Betelgeuse, Betelgeuse, Beetlejuice: Welcome to a Show About Death
As one of the first stops on its national tour after closing on Broadway at the end of last year, Beetlejuice will be killing audiences around the country, including here in Cleveland at the Connor Palace Theater at Playhouse Square through January 29. This musical is a rock concert of energy and lighting alone. (As we always remember at a Trans-Siberian Orchestra concert, bring your sunglasses.)
The musical is based on the 1988 Tim Burton-directed film. The story told onstage self-proclaims to be a different experience. Beetlejuice (Justin Collette) knows no rules. He’ll talk right to the dead, one girl who is still living, and the audience (he propositioned the man in the front row more than once.) He both narrates and participates throughout the entire show at some point evening rides a demon snake from hell.
Directed by Alex Timbers, who directed while ‘Beetlejuice’ was on broadway and also directed one of our personal favorites, ‘John Mulaney: Kid Gorgeous at Radio City’ (Netflix). All music and lyrics were written by the convenient name, Eddie Perfect, who was nominated for a Tony for Best Original Score for the same.
In unwritten rule about shows that focus on death is that they must begin wit a gloomy day at a funeral. Lydia (Isabella Esler), has lost her mother. This is where we are first able to get just a taste of Esler’s amazing voice with the song, “Invisible.” The funeral turns into a full number of doomy and gloomy singers and dancers, and we’re introduced to the whole company with a level 100 dance number, light show, and musical performance. This exhilarating nonstop energy stays with the cast throughout the rest of the night.
When dealing with a show that has such a heavy subject as death, comedic relief is essential. Collette takes his Beetlejuice the perfect amount of not-too-seriously. He’s brilliantly funny and nails all the punchlines with emphatic energy. It might be due to the LeBron James start of came chalk throw of cocaine Beetlejuice does within the first five minutes of the musical, but he keeps it throughout the whole show.
Soon after, the audience meets Barbara (Britney Coleman) and Adam (Will Burton), who are two homeowners who should not be doing home improvements. Adam’s electrical skills are not at all to code. Beetlejuice is haunting their home and is lonely; looking for some friends to be able to see him.
Unfortunately, he can only be seen by the dead. Fortunately for him, Adam and Barbara are about to kill themselves in the classic poorly homemade baby mobile electrical accident. While it has a fun couple with a family sitcom vibe, they are very much looking to their future and lives together. This is something they don’t want anything to spoil, even in death.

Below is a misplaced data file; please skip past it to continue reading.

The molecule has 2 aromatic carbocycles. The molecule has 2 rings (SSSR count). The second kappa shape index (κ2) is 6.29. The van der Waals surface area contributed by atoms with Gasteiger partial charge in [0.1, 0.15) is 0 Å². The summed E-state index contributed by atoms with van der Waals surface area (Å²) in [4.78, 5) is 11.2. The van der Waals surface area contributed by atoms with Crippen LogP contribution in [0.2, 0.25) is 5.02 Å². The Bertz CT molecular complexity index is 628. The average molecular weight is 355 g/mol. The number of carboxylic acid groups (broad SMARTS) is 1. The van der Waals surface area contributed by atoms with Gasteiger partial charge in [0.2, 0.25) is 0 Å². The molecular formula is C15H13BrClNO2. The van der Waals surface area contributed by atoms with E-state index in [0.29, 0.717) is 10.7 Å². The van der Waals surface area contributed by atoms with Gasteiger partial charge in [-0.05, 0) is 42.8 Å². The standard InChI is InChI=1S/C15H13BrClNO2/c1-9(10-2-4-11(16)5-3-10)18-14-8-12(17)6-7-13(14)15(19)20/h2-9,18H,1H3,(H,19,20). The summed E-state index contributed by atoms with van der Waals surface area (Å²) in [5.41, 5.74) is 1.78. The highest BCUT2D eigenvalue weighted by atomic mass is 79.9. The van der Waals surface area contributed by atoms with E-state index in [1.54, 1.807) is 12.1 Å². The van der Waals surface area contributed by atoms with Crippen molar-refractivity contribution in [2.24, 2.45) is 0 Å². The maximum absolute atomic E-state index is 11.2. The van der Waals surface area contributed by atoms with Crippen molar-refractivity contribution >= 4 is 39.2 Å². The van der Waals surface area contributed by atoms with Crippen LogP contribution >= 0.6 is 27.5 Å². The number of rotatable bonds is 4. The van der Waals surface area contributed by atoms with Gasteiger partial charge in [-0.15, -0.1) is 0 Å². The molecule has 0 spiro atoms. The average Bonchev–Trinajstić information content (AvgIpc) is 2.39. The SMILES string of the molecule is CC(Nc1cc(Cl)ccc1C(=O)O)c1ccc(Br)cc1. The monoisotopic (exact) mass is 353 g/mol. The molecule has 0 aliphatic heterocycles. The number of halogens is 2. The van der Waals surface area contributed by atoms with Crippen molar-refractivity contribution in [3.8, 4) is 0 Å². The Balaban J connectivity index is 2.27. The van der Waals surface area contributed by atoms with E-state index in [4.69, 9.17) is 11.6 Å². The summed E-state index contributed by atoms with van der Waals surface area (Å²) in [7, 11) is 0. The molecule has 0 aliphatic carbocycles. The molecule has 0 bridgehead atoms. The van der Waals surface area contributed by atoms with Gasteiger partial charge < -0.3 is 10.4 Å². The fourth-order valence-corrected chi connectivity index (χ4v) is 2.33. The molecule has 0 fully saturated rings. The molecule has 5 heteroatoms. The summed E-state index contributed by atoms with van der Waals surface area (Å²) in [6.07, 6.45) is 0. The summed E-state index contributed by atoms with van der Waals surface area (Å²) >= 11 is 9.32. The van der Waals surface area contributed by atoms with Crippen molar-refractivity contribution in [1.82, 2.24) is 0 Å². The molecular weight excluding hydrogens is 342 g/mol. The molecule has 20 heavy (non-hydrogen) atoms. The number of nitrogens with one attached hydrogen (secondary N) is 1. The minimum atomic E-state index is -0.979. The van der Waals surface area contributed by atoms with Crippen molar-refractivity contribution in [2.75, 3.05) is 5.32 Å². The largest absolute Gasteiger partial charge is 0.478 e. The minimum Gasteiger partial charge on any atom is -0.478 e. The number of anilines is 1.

While instantaneous for both Barbara and Adam, the time has passed for everyone else. Barbara and Adam wake up at their house, feeling cold and different. They can’t even feel the fire they create, even after Beetlejuice adds a book to the fire just like, ‘the books Republicans burn because they think will make their kids gay.’ While the couple is having a hard time with this realization it’s not until Lydia is moving into the couple’s old home with her new widowed father, Charles (Jesse Sharp), and his partner, Delia (Kate Marilley), that they start to take the hint. Adam and Barbara don’t understand what’s going on while Lydia is not happy about this move either and most certainly is still reliving the loss of her mother. It’s evident that there’s something wrong with this house. They are not alone. Lydia can see the couple, and while never fully explained, she’s just the right balance of rebellious and different that she can’t even see living right. She realizes that she and both Barabara and Adam aren’t happy about this move and conspires together to rid the house of everyone.
Beetlejuice is around throughout this whole show. He makes his intentions clear and keeps us apprised of everything that’s happened or is going to happen. What he didn’t account for is that Lydia would be able to see him. The only living person who can. This gives him his plan to see if he can use this to his advantage. Through the ‘book of the recently deceased,’ it is discovered that there might be a few loopholes that will allow him to formulate his plan. You see he needs someone who is among the living to raise him back from the undead. While convincing Lydia to say his name three times, that’s not all he needs.This is a power that Lydia is made aware of and can trade favors with for just one more chance to see her mother again.
Esler takes Lydia to new levels. While the entire cast is wildly energetic and talented, she is masterful in both her acting and singing. This seemingly youthful actress takes the stage by storm and wows the whole theater. Esler lures us in when singing songs like, “Dead Mom,” and “No Reason,” which really commanded the audience’s attention. But it wasn’t until “Home,” that showed what this young actress is made of, and why big things are in store for her in the future.
Beetlejuice is a great time, especially when enjoyed with the namesake-featured cocktail (double shot of vodka, sprite, and something green that will leave a mark when you spill it on your pants mid-show). While the show is the audible and visual equivalent of watching something WITH CAPS ON THE WHOLE TIME, it’s an amazing time. While the story doesn’t follow the film exactly and is a little scattered at times, it doesn’t take away from the entire experience. The stage and production crew are too many to list, the stage transforms this single house into three completely different renovations over time. The band is fantastic and is on point. The only thing you might need to keep in mind is that if you’re sitting in the first few rows, you’re gonna get hit on by Mr. Juice himself.